Picture of DNA strand

Pioneering chemical biology & medicinal chemistry through Open Access research...

Strathprints makes available scholarly Open Access content by researchers in the Department of Pure & Applied Chemistry, based within the Faculty of Science.

Research here spans a wide range of topics from analytical chemistry to materials science, and from biological chemistry to theoretical chemistry. The specific work in chemical biology and medicinal chemistry, as an example, encompasses pioneering techniques in synthesis, bioinformatics, nucleic acid chemistry, amino acid chemistry, heterocyclic chemistry, biophysical chemistry and NMR spectroscopy.

Explore the Open Access research of the Department of Pure & Applied Chemistry. Or explore all of Strathclyde's Open Access research...

Under the radar : the role of fair and equitable benefit-sharing in protecting and realising human rights connected to natural resources

Morgera, Elisa (2019) Under the radar : the role of fair and equitable benefit-sharing in protecting and realising human rights connected to natural resources. International Journal of Human Rights. ISSN 1744-053X

[img] Text (Morgera-IJHR-2019-the-emergence-of-fair-and-equitable-benefit-sharing-as-an-inherent-component-of-human-rights)
Morgera_IJHR_2019_the_emergence_of_fair_and_equitable_benefit_sharing_as_an_inherent_component_of_human_rights.pdf
Accepted Author Manuscript
Restricted to Repository staff only until 11 September 2020.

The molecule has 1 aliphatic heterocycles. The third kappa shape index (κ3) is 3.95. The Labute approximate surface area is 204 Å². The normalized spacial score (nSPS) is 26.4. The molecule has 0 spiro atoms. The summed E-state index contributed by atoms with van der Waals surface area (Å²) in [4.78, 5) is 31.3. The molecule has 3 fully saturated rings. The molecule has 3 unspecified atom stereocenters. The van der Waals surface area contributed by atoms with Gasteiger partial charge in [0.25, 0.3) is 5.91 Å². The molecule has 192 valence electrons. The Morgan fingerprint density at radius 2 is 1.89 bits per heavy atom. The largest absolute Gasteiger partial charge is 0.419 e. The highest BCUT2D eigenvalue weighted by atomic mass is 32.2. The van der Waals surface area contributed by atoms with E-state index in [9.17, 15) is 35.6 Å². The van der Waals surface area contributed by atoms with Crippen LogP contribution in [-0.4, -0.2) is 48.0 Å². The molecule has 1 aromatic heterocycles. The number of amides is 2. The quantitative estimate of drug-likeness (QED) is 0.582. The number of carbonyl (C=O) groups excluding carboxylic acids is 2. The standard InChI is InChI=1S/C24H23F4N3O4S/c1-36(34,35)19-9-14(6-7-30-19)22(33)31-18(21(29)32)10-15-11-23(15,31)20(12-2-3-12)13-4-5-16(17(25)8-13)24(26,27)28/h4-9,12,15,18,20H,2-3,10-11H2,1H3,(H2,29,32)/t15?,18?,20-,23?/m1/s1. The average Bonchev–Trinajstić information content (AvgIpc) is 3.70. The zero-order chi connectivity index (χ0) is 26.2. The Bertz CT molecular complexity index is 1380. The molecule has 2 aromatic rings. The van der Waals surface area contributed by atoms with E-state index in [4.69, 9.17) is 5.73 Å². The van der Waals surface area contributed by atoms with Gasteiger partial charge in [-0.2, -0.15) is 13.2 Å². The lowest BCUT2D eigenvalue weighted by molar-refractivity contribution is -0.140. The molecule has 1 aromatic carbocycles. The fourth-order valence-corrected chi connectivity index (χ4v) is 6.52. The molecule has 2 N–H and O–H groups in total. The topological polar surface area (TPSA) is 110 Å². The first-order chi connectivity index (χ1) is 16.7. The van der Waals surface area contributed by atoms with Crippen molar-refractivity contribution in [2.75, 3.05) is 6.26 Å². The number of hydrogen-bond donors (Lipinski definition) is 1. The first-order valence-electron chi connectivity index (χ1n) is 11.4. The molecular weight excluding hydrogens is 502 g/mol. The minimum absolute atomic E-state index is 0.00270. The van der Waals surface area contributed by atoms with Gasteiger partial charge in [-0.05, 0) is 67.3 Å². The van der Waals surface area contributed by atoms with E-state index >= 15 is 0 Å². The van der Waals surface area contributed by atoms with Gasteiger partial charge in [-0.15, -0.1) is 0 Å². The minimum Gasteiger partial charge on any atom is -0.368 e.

Download (925kB) | Request a copy from the Strathclyde author

    Abstract

    This article assess the degree of cross-fertilisation of international human rights and environmental law on fair and equitable benefit-sharing in relation to the human rights of indigenous peoples and local communities over natural resources. It also explores further avenues to develop a mutually supportive interpretation by strategically analysing the interplay of international benefit-sharing obligations with environmental assessment and free prior informed consent. This will serve to substantiate four inter-linked claims. Benefit-sharing has a substantive core linked to communities’ choice and capabilities, as well as a procedural one linked to communities’ agency as part of a concerted, culturally appropriate and iterative dialogue with the State. Benefit-sharing expands considerably the scope and approach of environmental assessments and consultation practices, having the potential to move towards a transformative collaboration in light of multiple worldviews. Benefit-sharing should then be distinguished from compensation, with which it is often conflated, as it does not depend upon a violation of a right. Finally, the proposed interpretation has implications for understanding the status of fair and equitable benefit-sharing in international law, as well as for businesses’ due diligence to respect the human rights of indigenous peoples and local communities.